Besides its involvement in altered bioenergetics, mitochondrial dysfunction is strongly associated with oxygen metabolism and the generation of Reactive Oxygen Species (ROS). As the brain utilizes a substantial proportion of inhaled air (20%) and consumes a significant amount of tissue oxygen (90%) for energy production, this metabolic process leads to the production of detrimental ROS [40]. ROS and their reactive products attack all classes of biomolecules, including lipids. Notably, the CNS, which comprises membranes with elevated levels of polyunsaturated fatty acids, renders neuronal cells highly sensitive and vulnerable to damage caused by the adverse effects of these reactive species. The consequence of the interaction between ROS and nitric oxide is the generation of highly reactive peroxynitrite [36]. This by-product specifically endangers OPCs due to their limited antioxidant defense mechanisms. As a result, OPCs are unable to undergo maturation into myelin-forming oligodendrocytes, leading to impaired myelin production and maintenance in the context of MS [41].
b.
Inflammation and Bioenergetics Interplay
Mononuclear phagocytes (MPs) act as the CNS’s surveillance system, primarily responsible for local immune surveillance. The resident MPs include microglia, constituting approximately 5–10% of all brain cells, and macrophages residing in the perivascular spaces and choroid plexus [42]. Neurodegeneration results in a shift in the balance of microglial activation towards their pro-inflammatory state. This leads to the production of chemokines/cytokines, such as tumour necrosis factor-alpha (TNF-α), interleukin (IL)-6, IL-1β, and IL-12, which have pro-inflammatory properties [36].
Simultaneously, the secretion of these pro-inflammatory cytokines has adverse effects on crucial mitochondrial components, leading to a decline in mitochondrial respiratory chain function and exacerbating neurodegeneration [43]. Additionally, the enzymes responsible for the tricarboxylic acid cycle and oxidative phosphorylation within the mitochondria are adversely affected in the inflamed CNS due to the presence of these proinflammatory mediators [44]. Although the evidence suggests that inflammatory factors impact mitochondrial dynamics, the specific molecular mechanisms through which these mediators induce damage is still poorly understood.
Moreover, macrophages and microglia are recognized for their role in clearing myelin [45]. Nevertheless, during inflammatory conditions and when they adopt their pro-inflammatory state, they lose this capability, leading to increased oxidative stress due to disrupted myelin clearance [46]. Myelin also serves as a crucial barrier against oxidative stress. However, in the context of multiple sclerosis (MS), the disruption of myelin clearance leads to the accumulation of damaged myelin, exposing nerve fibres to increased oxidative stress causing a breakdown in nerve signal transmission and leading to neurological symptoms characteristic of MS [47].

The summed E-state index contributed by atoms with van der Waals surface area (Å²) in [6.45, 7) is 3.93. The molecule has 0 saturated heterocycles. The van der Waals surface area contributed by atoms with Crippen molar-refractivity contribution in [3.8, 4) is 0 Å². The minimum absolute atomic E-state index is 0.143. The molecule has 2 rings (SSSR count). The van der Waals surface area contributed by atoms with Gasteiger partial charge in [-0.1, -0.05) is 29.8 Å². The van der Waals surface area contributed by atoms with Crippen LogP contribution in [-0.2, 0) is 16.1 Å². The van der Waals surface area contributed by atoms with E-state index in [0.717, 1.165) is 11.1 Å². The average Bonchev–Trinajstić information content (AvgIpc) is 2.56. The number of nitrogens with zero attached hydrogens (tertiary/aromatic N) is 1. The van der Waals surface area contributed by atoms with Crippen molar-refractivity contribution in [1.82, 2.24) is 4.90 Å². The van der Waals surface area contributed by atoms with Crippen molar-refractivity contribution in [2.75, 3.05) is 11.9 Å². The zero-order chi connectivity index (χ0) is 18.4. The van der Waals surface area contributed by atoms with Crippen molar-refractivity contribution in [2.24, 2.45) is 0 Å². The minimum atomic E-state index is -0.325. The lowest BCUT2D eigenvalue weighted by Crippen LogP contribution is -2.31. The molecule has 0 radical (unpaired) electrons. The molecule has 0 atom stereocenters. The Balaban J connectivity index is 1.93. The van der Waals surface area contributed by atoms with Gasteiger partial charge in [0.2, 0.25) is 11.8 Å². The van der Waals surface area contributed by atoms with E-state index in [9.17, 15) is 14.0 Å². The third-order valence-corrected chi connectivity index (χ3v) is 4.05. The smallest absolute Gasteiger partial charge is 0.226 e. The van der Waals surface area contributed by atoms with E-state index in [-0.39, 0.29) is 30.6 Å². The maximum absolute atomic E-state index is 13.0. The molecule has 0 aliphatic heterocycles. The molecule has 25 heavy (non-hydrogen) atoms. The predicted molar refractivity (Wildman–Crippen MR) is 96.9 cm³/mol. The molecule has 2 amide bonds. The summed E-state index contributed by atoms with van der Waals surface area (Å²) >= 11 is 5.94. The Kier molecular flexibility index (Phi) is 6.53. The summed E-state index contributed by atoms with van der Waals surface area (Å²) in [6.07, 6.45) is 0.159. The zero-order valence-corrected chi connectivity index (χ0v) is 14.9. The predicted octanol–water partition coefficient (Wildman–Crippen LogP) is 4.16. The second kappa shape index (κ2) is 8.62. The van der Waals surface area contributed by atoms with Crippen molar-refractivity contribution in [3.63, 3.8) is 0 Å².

It is essential to comprehend the intricate relationship between inflammation and bioenergetics in MS to explore potential therapeutic approaches. By addressing mitochondrial dysfunction and metabolic changes in immune cells, novel treatment possibilities could emerge, leading to disease progression slowdown.
c.
Glucose Metabolism in Multiple Sclerosis
In MS, there is evidence of altered glucose metabolism, with reduced glucose uptake and utilization in certain regions of the brain. This metabolic dysfunction can impact the energy supply to neurons and other cells, potentially contributing to neurodegeneration. Glucose deprivation conditions are believed to have detrimental conditions on OPCs, resulting in fewer and thinner processes while oligodendrocytes tend to shift to a more glycolytic state for their survival [48].
Furthermore, the lactate levels in both the serum and CSF of MS patients vary depending on the clinical stage. During the early stages of the pathogenesis, lactate levels tend to be lower, but as the disease progresses, an increase in lactate expression can be observed. It can be concluded that there is an elevation in extra-mitochondrial glucose metabolism in MS patients, which could also be associated with impaired mitochondrial function [49]. Taking into account the aforementioned data, the fluctuations in lactate levels have the potential to serve as diagnostic criteria as they could indicate the progression of the disease [50].
d.
Dysregulation of Lipid Metabolism in Multiple Sclerosis
Lipids play vital roles in the brain, participating in various processes, including neurogenesis, signal transduction, neuronal communication, membrane compartmentalization, and the modulation of gene expression. Because of their essential structural and physiological functions, any changes in lipid metabolism may indicate abnormal brain function [51]. Scientific evidence indicates that there is a modification in the lipid metabolism of the arachidonic acid pathway, which undergoes changes in the context of multiple sclerosis pathology [52]. Furthermore, specific lipid abnormalities have been reported, such as deficiencies in FA 18:2 and FA 20:4, as well as total PUFA (polyunsaturated fatty acids), accompanied by compensatory increases in saturated fatty acids with shorter carbon chains [53].